A report completed last March for Flint, Michigan's emergency manager contained recommendations to inhibit pipe corrosion that has been blamed for high levels of lead in the city's water supply.
The report did not specifically mention the possibility of lead poisoning, documents released by the state show.
Written by Chicago-based Veolia North America, a unit of the global water giant, the report said the measure would cost $50,000. The suggestion was part of a long list of ideas, and most of the text dealt with other potential toxins and with taste and odor. Flint city officials saw a preliminary version of the report last February, and the full report had been posted on the city's website shortly afterward.
According to a story that appeared Jan. 21 in the Detroit Free Press, the report's recommendation constituted a missed opportunity that possibly could have averted or diminished the city's crisis over elevated levels of lead leaching into the drinking water system.
President Obama told mayors attending the U.S. Conference of Mayors meeting in Washington Jan. 21 that Michigan would receive $80 million to help pay for water infrastructure improvements, including in the city of Flint, which is scrambling to address the crisis.
Obama called the situation “inexcusable” and added, “Our children should not have to be worried about the water that they’re drinking in American cities. That’s not something that we should accept.”
As the crisis has unfolded, two Michigan Dept. of Environmental Quality officials resigned in late December, and on Jan. 22, the U.S. Environmental Protection Agency Administrator Gina McCarthy accepted the resignation of Region 5 administrator Susan Hedman as well. Additionally, a Justice Dept. probe has been launched.
Switched Water Sources
The city, under the authority of a state-appointed emergency manager, switched its drinking water source from Detroit’s Lake Huron to the Flint River as a cost-cutting move in 2014. A new pipeline is being built to provide water from Lake Huron to mid-county residents, including Flint, but that project won’t be complete until this summer. While a new pipeline will help, the entire system needs to be upgraded, according to several sources.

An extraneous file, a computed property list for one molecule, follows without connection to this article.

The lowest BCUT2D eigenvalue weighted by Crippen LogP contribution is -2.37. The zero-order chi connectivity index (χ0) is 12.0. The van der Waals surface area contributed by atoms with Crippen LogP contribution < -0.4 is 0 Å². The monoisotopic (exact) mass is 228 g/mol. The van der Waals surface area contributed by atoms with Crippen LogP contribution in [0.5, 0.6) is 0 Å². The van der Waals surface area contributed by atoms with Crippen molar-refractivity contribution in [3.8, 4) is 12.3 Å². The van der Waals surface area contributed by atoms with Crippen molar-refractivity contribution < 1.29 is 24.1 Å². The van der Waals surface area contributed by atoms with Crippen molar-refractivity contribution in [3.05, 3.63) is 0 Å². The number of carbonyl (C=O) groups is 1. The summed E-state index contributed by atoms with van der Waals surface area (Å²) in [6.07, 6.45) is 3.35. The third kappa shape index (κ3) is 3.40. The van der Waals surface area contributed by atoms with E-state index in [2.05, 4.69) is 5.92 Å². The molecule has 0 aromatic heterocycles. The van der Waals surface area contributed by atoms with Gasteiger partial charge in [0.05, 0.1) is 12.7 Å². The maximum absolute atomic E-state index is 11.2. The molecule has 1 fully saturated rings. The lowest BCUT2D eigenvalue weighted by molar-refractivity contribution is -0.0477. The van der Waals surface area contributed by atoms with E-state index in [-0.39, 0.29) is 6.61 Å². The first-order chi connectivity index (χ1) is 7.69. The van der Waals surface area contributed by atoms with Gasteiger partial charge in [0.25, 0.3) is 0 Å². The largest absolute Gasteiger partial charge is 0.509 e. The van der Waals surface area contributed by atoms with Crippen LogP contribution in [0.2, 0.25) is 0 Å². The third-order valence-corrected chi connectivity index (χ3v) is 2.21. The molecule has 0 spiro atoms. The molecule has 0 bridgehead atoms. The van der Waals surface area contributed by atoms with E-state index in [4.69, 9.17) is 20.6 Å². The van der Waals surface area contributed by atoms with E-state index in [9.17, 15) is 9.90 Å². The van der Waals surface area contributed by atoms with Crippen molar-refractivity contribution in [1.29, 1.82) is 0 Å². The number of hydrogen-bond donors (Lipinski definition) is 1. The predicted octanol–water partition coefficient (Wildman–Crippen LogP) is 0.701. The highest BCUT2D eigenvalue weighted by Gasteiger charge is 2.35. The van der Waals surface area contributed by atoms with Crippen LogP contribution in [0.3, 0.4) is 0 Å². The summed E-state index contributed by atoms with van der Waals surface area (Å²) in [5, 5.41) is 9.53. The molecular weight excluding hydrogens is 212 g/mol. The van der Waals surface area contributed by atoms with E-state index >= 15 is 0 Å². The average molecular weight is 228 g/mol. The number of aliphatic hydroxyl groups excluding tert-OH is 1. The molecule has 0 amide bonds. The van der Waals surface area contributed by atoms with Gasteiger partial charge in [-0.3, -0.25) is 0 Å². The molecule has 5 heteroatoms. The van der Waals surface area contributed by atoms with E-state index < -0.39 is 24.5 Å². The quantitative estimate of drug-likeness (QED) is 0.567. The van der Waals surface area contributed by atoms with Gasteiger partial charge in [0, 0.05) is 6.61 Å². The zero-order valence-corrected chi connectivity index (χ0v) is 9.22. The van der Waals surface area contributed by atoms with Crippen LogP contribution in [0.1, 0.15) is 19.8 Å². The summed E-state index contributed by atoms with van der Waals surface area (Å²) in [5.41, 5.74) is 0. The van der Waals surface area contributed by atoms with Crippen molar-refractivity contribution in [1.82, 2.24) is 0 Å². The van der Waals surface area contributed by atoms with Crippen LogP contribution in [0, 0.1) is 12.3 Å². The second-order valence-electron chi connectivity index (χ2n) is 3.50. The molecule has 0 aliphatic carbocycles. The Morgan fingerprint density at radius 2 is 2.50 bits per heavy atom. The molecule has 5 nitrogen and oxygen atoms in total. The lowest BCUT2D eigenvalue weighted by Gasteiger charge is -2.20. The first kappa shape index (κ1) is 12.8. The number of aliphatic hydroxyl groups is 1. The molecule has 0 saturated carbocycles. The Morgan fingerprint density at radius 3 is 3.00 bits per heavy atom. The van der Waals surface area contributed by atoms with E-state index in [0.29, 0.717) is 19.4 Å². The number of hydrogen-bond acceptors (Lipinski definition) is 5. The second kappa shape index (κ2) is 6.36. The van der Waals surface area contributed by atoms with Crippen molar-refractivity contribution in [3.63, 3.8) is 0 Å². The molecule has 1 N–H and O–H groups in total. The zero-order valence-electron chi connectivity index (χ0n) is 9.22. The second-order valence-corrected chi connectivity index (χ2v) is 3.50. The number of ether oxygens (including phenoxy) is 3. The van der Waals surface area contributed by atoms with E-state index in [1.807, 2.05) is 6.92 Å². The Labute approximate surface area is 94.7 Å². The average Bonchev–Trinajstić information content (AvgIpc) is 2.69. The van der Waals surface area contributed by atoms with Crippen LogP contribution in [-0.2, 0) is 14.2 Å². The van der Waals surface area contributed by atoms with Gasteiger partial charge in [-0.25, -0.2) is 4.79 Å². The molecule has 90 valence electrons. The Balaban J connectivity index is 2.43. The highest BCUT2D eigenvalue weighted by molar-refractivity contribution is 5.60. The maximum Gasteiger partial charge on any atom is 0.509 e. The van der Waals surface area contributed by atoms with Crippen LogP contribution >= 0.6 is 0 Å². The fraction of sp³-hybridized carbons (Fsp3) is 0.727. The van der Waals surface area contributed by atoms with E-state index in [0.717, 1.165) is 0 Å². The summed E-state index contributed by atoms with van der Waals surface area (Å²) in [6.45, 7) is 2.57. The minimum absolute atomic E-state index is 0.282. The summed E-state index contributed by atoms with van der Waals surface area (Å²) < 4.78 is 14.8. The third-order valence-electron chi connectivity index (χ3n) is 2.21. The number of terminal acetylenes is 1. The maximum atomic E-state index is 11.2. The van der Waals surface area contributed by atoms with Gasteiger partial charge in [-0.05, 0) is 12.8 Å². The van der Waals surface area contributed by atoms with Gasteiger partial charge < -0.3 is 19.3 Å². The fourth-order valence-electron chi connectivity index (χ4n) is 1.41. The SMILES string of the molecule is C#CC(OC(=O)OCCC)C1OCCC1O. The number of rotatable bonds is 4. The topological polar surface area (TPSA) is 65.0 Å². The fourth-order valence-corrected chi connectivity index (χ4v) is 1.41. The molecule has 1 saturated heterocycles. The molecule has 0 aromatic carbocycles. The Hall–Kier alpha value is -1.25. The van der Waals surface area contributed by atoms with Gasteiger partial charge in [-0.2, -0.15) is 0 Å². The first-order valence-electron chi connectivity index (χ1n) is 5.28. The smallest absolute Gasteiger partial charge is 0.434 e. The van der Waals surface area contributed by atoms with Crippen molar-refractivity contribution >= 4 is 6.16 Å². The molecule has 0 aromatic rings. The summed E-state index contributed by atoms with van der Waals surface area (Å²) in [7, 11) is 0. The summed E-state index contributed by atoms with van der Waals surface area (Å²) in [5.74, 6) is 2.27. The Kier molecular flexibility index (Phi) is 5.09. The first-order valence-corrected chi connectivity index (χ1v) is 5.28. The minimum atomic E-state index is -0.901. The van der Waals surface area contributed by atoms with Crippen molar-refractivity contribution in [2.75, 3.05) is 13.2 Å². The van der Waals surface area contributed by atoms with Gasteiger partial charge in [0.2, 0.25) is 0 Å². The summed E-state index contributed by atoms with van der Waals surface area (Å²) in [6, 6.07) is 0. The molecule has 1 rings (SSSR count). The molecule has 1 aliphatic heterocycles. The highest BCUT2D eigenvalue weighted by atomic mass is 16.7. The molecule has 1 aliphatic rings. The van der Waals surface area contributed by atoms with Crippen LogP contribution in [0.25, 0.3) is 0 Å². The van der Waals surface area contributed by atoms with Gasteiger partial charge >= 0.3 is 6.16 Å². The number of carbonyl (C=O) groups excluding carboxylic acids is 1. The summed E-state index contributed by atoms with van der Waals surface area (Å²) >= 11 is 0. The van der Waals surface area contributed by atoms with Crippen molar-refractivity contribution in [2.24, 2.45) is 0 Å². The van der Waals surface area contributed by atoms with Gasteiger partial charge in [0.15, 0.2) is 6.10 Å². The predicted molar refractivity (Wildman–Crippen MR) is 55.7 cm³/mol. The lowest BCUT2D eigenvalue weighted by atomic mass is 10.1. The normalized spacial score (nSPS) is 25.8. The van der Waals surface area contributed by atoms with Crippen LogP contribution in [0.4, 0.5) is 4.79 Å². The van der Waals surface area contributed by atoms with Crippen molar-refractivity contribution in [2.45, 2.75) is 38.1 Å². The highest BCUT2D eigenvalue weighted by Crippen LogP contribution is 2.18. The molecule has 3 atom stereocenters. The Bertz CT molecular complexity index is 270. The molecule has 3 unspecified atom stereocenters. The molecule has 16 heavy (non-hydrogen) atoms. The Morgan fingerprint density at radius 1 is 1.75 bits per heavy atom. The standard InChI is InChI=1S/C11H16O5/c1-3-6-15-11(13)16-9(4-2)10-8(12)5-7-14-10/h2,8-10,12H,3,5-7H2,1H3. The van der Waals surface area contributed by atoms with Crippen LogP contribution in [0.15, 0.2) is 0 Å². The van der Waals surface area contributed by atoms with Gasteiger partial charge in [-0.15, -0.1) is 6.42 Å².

Because proper corrosion controls were not used, the service lines leading up to homes, some of which are antiquated lead lines, have been destroyed, the sources say, and even clean water could become tainted. At the mayors' meeting, Flint Mayor Karen Weaver noted that many of the service lines to local homes are lead lines, and need to be replaced.
“This is #1 a public health issue, and #2, an infrastructure issue,” she told reporters. Gov. Rick Snyder (R) has been widely criticized for his handling of the crisis. In a Jan. 19 annual state-of-the-state speech, he apologized to the people of Flint and said, “I will fix it.” He also promised resources “to anyone and everyone who has been affected.”
He released thousands of emails related to public concerns and local EPA officials responses to growing concerns about water quality issues in Flint.
Report Cites Cast Iron Pipes
As part of that release, Veolia's March 2015 report to the city’s emergency manager, Gerald Ambrose, recommended that the city add at least $50,000 in corrosion controls to reduce water discoloration.
“Many people are frustrated and naturally concerned by the discoloration of the water with what primarily appears to be iron from the old unlined cast iron pipes,” the report noted. Veolia recommended adding polyphosphate to minimize water discoloration, but warned, that addition "will not make discolored water issues go away."
The report continued: "The system has been experiencing a tremendous number of water line breaks the last two winters…[and] any break, work on broken valves or hydrant flushing will change the flow of water.” The report did not make any specific references to the potential for lead contamination, although the firm notes in the report that the scope of the study was limited to assuring total trihalomethanes were within federal limits.
It is not clear how soon the governor received Veolia’s report. Some critics say the governor’s efforts are too little too late, and he may be called to testify at a U.S. congressional hearing next month.